That Dreaded Cedar Fever...

It's the dreaded cedar season in Central Texas. Here are some helpful tips to survive the coming weeks: 

Acupuncture is one of the most effective ways to immediately clear congestion due to allergies or common cold. There are acupuncture points that work on opening the sinus passages for easing blockages from over-accumulation of phlegm. We also work on boosting your defensive qi, which is in charge of staving off those allergens.

Essential Oils
Keep a bottle of eucalyptus or peppermint essential oils on hand and massage a couple of drops around any areas of the face (avoiding the eye area) or chest that feel congested. Steaming a few drops in boiling water and inhaling deeply can work as well. You can find these at Whole Foods or Central Market. If you have sensitive skin, you can add a little bit of olive or coconut oil to dilute the essential oils.

Neti Pot or Nasal Rinse
Use your net pot daily to keep nasal passages free and clear of excess mucus and of the allergens that are plaguing you. Unfamiliar with the neti pot?  Here's a good explanation.

Wrap Up
It’s important to stay warm during the winter to avoid excess cold entering the body, but it’s especially important for those who suffer from allergies as they are more sensitive to temperature change. Keep a sweater at your desk and make sure your neck and shoulders are covered, and that your feet stay warm. It sounds like an old wives tale, but in Chinese Medicine, protecting your defensive qi by keeping the body warm allows it to better function at protecting your body from pathogens and allergens.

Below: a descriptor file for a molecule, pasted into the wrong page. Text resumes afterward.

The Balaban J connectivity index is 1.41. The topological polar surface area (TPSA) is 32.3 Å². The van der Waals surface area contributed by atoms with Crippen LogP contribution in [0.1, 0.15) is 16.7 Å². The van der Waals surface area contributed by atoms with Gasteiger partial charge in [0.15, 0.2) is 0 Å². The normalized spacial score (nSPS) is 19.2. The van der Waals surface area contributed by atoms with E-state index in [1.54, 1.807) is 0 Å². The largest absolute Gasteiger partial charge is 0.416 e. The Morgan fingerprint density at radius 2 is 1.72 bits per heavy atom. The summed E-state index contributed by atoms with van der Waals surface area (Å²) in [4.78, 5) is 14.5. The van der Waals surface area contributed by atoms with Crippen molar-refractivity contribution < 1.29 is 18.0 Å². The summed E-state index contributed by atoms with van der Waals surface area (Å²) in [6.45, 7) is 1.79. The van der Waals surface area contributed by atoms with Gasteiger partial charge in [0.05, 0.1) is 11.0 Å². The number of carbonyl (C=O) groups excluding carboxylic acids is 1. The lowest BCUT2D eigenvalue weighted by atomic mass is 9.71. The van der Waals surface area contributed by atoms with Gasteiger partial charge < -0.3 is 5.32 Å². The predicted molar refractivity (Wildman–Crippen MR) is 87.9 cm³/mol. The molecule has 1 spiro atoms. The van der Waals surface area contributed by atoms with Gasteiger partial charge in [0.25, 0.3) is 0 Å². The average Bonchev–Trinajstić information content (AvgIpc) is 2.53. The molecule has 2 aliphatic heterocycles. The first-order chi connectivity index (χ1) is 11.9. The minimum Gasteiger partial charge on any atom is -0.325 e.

Drink Tea
Especially strong peppermint tea with local honey. Peppermint (called Bo He in Chinese Medicine) is brilliant at relieving sore throats, clearing the head, and relieving itchiness. Consuming locally sourced honey specifically from the Central Texas area can boost the part of your immune system that reacts to local pollen (aka cedar pollen).